The new neighborhood with single-family homes and apartments is typical for the current restructuring task of post-war housing estates. Right next to the centre of Hoofddorp a 50's and 60's district with building strips will be transformed. Urban planning and architecture refer to the classic feeling of a garden village with living in a relaxed setting. The architecture follows the village grain and sober architecture that characterizes the post-war expansions around the centre of Hoofddorp. Green pedestrian courtyards bind the blocks and form the neighborhood. Yet the plan has a high density that appeals to its proximity to the urban centre.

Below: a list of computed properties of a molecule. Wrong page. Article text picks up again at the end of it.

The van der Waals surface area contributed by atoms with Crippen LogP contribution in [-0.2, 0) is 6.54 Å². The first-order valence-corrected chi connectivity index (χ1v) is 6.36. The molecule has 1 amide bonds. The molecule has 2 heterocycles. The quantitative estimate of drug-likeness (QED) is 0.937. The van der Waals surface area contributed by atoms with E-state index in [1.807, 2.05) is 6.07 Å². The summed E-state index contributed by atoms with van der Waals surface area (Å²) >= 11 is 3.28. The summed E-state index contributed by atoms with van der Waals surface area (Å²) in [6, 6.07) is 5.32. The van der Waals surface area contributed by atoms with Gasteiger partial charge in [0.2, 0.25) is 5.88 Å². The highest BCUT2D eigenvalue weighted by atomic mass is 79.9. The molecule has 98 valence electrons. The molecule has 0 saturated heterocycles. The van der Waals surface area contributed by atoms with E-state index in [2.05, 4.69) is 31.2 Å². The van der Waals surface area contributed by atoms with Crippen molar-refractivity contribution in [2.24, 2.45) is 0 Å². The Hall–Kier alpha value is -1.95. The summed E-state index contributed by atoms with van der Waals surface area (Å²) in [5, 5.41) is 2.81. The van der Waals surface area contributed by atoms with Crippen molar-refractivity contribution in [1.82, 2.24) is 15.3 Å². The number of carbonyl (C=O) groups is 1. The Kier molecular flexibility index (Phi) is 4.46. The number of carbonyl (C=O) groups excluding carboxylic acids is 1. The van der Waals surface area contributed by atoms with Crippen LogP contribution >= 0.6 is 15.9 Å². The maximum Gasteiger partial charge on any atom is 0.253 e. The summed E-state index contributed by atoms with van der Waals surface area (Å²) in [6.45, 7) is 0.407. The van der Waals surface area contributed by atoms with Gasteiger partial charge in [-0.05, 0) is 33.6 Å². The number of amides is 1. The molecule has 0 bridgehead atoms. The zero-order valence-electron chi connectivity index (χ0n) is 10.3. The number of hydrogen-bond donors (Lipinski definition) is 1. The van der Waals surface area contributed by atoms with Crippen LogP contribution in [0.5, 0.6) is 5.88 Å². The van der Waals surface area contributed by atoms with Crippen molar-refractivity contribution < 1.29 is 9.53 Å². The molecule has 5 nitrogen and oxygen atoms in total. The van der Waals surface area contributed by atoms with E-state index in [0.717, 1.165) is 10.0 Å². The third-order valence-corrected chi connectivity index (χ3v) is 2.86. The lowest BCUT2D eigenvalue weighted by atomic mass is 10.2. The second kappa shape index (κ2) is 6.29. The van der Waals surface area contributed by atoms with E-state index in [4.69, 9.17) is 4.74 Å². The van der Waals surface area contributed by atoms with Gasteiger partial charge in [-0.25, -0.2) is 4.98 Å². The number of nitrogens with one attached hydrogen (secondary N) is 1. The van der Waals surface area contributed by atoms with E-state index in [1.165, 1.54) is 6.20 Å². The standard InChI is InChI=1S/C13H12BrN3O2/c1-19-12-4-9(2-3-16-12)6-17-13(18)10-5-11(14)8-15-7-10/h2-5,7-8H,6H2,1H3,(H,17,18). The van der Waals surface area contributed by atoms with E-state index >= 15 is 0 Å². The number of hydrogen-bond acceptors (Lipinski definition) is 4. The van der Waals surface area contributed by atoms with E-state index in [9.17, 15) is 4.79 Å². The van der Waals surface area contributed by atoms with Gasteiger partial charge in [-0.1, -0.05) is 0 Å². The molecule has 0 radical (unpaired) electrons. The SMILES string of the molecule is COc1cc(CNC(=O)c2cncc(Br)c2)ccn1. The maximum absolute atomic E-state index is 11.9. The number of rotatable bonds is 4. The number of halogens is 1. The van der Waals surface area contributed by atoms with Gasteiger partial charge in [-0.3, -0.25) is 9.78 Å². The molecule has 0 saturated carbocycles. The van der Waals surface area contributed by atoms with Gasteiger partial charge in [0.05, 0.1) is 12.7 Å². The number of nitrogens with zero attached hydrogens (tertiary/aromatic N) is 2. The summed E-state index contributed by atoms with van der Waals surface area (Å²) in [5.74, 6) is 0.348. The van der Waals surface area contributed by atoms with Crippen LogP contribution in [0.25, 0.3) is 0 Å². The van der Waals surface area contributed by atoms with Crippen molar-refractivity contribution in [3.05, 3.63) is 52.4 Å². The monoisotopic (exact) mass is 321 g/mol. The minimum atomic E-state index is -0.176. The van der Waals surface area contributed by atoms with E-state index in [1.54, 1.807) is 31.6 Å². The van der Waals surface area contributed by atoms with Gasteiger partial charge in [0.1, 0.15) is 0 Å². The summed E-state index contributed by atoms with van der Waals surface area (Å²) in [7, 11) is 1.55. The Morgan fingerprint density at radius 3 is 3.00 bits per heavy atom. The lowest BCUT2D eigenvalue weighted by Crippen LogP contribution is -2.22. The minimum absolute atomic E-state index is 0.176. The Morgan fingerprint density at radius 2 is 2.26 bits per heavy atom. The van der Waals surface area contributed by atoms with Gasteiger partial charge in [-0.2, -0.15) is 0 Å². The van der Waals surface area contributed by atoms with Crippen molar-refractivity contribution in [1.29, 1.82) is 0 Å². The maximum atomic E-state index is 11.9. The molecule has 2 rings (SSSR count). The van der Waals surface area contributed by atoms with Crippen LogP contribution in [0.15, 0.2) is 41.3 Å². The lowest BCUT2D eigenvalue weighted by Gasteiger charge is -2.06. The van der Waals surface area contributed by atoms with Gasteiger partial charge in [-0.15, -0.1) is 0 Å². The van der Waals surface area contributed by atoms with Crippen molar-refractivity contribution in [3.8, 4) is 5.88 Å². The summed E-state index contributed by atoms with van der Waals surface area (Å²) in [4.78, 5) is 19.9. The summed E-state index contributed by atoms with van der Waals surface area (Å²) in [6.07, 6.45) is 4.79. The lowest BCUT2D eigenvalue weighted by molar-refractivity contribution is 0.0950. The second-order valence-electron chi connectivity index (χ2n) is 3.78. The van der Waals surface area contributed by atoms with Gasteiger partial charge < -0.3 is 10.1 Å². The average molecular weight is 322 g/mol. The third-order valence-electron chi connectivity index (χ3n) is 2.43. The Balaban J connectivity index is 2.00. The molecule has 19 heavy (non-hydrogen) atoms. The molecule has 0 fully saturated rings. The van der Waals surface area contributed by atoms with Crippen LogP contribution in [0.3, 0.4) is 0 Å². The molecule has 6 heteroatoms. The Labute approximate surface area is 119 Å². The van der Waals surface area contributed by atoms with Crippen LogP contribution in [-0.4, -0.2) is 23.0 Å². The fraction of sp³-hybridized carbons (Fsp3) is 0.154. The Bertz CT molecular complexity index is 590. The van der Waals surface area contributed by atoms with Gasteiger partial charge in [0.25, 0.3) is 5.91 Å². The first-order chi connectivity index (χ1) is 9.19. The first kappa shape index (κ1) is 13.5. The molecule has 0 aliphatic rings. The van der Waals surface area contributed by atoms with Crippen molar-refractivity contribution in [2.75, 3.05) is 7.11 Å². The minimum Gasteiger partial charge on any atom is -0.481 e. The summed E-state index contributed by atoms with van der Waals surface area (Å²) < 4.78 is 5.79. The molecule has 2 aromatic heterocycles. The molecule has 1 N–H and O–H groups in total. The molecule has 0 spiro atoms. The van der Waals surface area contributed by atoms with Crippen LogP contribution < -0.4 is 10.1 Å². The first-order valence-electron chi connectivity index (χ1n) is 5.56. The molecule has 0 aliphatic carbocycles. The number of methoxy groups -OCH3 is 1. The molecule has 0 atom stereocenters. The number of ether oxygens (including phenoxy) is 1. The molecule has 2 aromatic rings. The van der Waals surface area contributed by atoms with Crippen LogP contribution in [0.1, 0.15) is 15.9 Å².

Characteristic for the design of Leeghwaterkwartier are the red and yellow bricks. They appear as a regular feature in the different housing types. The houses facing the central square and the courtyards and the apartment building become a unity due to the use of the combination of the recurrent brick-colours and red roof-tiles. At the same time differences arise from the use of these colours. Houses situated at the square appear detached, whereas the residences facing the courtyard are united behind one communal façade. The apartments have a distinct horizontal structure, with deep and spacious balconies. The divers palette of highlights in the masonry clearly shows the detailed finishing. Broad rims line the windows, the larger surfaces close to the entrance doors transition into a plinth line, while a continuous curbstone accentuates the roofline.